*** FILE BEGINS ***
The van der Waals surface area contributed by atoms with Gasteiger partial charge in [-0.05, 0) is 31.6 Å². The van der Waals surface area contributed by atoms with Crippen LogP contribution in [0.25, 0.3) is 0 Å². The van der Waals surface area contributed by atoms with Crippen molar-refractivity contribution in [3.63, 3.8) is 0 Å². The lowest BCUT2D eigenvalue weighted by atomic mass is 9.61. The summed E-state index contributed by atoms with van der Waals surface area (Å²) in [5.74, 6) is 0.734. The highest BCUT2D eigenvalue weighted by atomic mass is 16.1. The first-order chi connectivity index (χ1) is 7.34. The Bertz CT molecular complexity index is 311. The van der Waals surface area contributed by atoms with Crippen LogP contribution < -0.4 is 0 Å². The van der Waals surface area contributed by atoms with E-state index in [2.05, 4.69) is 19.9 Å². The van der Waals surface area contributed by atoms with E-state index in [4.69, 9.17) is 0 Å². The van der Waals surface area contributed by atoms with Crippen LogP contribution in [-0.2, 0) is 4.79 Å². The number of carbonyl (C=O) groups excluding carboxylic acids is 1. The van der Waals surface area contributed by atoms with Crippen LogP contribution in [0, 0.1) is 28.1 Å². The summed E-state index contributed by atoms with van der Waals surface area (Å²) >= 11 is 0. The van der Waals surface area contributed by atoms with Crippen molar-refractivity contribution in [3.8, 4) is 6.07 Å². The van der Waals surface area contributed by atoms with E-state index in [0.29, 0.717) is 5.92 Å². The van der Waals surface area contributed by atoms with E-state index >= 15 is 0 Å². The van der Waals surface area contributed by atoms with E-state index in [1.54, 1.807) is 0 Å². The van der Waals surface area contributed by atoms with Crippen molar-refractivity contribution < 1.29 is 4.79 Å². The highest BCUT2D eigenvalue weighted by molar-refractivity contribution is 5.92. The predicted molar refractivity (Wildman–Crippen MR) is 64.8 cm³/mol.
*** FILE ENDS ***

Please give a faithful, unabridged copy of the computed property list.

The van der Waals surface area contributed by atoms with Gasteiger partial charge in [-0.05, 0) is 31.6 Å². The van der Waals surface area contributed by atoms with Crippen LogP contribution in [0.25, 0.3) is 0 Å². The van der Waals surface area contributed by atoms with Crippen molar-refractivity contribution in [3.63, 3.8) is 0 Å². The lowest BCUT2D eigenvalue weighted by atomic mass is 9.61. The summed E-state index contributed by atoms with van der Waals surface area (Å²) in [5.74, 6) is 0.734. The highest BCUT2D eigenvalue weighted by atomic mass is 16.1. The first-order chi connectivity index (χ1) is 7.34. The Bertz CT molecular complexity index is 311. The van der Waals surface area contributed by atoms with Crippen LogP contribution < -0.4 is 0 Å². The van der Waals surface area contributed by atoms with E-state index in [2.05, 4.69) is 19.9 Å². The van der Waals surface area contributed by atoms with E-state index in [4.69, 9.17) is 0 Å². The van der Waals surface area contributed by atoms with Crippen LogP contribution in [-0.2, 0) is 4.79 Å². The number of carbonyl (C=O) groups excluding carboxylic acids is 1. The van der Waals surface area contributed by atoms with Crippen LogP contribution in [0, 0.1) is 28.1 Å². The summed E-state index contributed by atoms with van der Waals surface area (Å²) >= 11 is 0. The van der Waals surface area contributed by atoms with Crippen molar-refractivity contribution in [3.8, 4) is 6.07 Å². The van der Waals surface area contributed by atoms with E-state index in [0.29, 0.717) is 5.92 Å². The van der Waals surface area contributed by atoms with E-state index >= 15 is 0 Å². The van der Waals surface area contributed by atoms with E-state index in [1.54, 1.807) is 0 Å². The van der Waals surface area contributed by atoms with Crippen molar-refractivity contribution < 1.29 is 4.79 Å². The highest BCUT2D eigenvalue weighted by molar-refractivity contribution is 5.92. The predicted molar refractivity (Wildman–Crippen MR) is 64.8 cm³/mol.